"The judiciary has been weaponized and is on trial here," Jones said outside Waterbury Superior Court. "The judge has found me guilty despite the fact we turned over all the discovery."

Jones only spent a few minutes inside the courtroom before coming back out, saying he was told to testify but then saying he was told to come back the following week.

Inside, corporate attorney for Free Speech Systems Brittany Paz finished her marathon testimony. For more than three days, she was grilled on the inner workings of Jones' company.

The high-profile trial began last week. Jones and his Free Speech Systems company are on trial in a lawsuit brought by an FBI agent who responded to the shooting and relatives of eight of the 20 first-graders and six educators killed in the December 2012 massacre in Newtown. 

They say Jones inflicted emotional and psychological harm on them, and they have been threatened and harassed by Jones’ followers.

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After Paz was dismissed, a new witness took the stand for the first time since last Wednesday.

Clinton Watts is an expert in internet analysis and social media, focusing on counter-terrorism since 2002. He attended West Point and joined the armed forces before going into the FBI as a special agent in the terrorism task force after the September 11 attacks.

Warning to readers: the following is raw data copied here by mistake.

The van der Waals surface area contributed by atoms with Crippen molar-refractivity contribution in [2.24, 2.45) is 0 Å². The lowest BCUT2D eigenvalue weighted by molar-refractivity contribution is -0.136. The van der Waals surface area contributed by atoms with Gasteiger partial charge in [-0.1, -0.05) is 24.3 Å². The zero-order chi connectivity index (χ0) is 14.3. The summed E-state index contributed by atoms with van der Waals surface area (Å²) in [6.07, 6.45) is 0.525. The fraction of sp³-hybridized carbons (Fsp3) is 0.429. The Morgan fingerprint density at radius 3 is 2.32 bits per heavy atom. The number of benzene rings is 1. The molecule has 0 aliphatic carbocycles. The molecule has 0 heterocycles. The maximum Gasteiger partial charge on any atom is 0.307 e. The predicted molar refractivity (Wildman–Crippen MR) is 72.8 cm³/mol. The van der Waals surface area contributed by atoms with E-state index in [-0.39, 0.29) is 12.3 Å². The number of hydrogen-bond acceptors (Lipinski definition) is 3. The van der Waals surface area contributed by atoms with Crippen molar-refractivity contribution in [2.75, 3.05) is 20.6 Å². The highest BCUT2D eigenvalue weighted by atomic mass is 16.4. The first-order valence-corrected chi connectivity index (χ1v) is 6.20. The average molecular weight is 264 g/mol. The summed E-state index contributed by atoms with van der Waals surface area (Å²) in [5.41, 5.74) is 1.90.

With his military and FBI background, Watts was tasked to track how Al Qaeda recruited members on social media and the internet and more recently, how Russia was interfering with information about the 2016 U.S. Presidential election.

Watts also founded Miburo, a cyber threat analysis and research company recently acquired by Microsoft.

Watts went over the importance of the volume of content a producer makes and the reach it can get from an audience, as well as the amount of time it takes to influence the audience.

He also went over the two generations of the internet; the 1990s to mid-2000s era where users would "pull" content by going directly to a website, and the current generation in which people can still pull, but social media allows individuals and organizations to "push" content onto others.

Watts then looked at year-to-year data for InfoWars.com pre-Sandy Hook.

RELATED: A behind-the-scenes look at the high-powered attorneys running the high-profile Alex Jones trial (Exclusive)

In 2012, InfoWars.com saw an "extremely large" audience, which grew in 2013 “a sizeable increase over 50%” for total sessions, Watts said.

The court revisited the video Jones made just hours after tragedy hit Sandy Hook Elementary School on Dec. 14, 2012, saying that "they" are after people's guns.

Using data his team could gather, Watts concluded that the minimum outreach for Alex Jones' Sandy Hook lies across YouTube, Facebook and Twitter between 2012 and 2018 was an audience of 550 million. 

Read about Watts' testimony here. 

Jones is expected to be in Connecticut from Tuesday to Thursday.

Jones has already been found liable for spreading the myth that the shooting never happened, and the six-member jury will be deciding how much he and his company should pay the plaintiffs in damages.